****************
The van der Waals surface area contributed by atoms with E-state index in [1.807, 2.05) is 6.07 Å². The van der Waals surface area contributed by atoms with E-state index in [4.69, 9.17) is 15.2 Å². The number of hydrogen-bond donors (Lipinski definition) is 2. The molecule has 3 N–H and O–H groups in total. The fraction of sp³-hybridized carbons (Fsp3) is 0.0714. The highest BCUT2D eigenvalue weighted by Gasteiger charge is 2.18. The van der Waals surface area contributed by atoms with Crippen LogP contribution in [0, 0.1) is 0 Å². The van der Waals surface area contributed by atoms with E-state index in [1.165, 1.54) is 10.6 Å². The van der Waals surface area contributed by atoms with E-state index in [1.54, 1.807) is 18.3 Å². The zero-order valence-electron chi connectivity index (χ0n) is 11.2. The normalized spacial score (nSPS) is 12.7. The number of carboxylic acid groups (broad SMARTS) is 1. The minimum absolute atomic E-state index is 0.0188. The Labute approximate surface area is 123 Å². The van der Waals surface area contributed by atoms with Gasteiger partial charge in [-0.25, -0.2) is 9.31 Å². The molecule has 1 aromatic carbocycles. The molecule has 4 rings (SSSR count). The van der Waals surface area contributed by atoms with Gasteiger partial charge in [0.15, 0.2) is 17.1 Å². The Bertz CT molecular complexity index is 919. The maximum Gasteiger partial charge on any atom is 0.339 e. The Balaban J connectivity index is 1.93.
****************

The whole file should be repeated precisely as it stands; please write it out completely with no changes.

The van der Waals surface area contributed by atoms with E-state index in [1.807, 2.05) is 6.07 Å². The van der Waals surface area contributed by atoms with E-state index in [4.69, 9.17) is 15.2 Å². The number of hydrogen-bond donors (Lipinski definition) is 2. The molecule has 3 N–H and O–H groups in total. The fraction of sp³-hybridized carbons (Fsp3) is 0.0714. The highest BCUT2D eigenvalue weighted by Gasteiger charge is 2.18. The van der Waals surface area contributed by atoms with Crippen LogP contribution in [0, 0.1) is 0 Å². The van der Waals surface area contributed by atoms with E-state index in [1.165, 1.54) is 10.6 Å². The van der Waals surface area contributed by atoms with E-state index in [1.54, 1.807) is 18.3 Å². The zero-order valence-electron chi connectivity index (χ0n) is 11.2. The normalized spacial score (nSPS) is 12.7. The number of carboxylic acid groups (broad SMARTS) is 1. The minimum absolute atomic E-state index is 0.0188. The Labute approximate surface area is 123 Å². The van der Waals surface area contributed by atoms with Gasteiger partial charge in [-0.25, -0.2) is 9.31 Å². The molecule has 1 aromatic carbocycles. The molecule has 4 rings (SSSR count). The van der Waals surface area contributed by atoms with Gasteiger partial charge in [0.15, 0.2) is 17.1 Å². The Bertz CT molecular complexity index is 919. The maximum Gasteiger partial charge on any atom is 0.339 e. The Balaban J connectivity index is 1.93.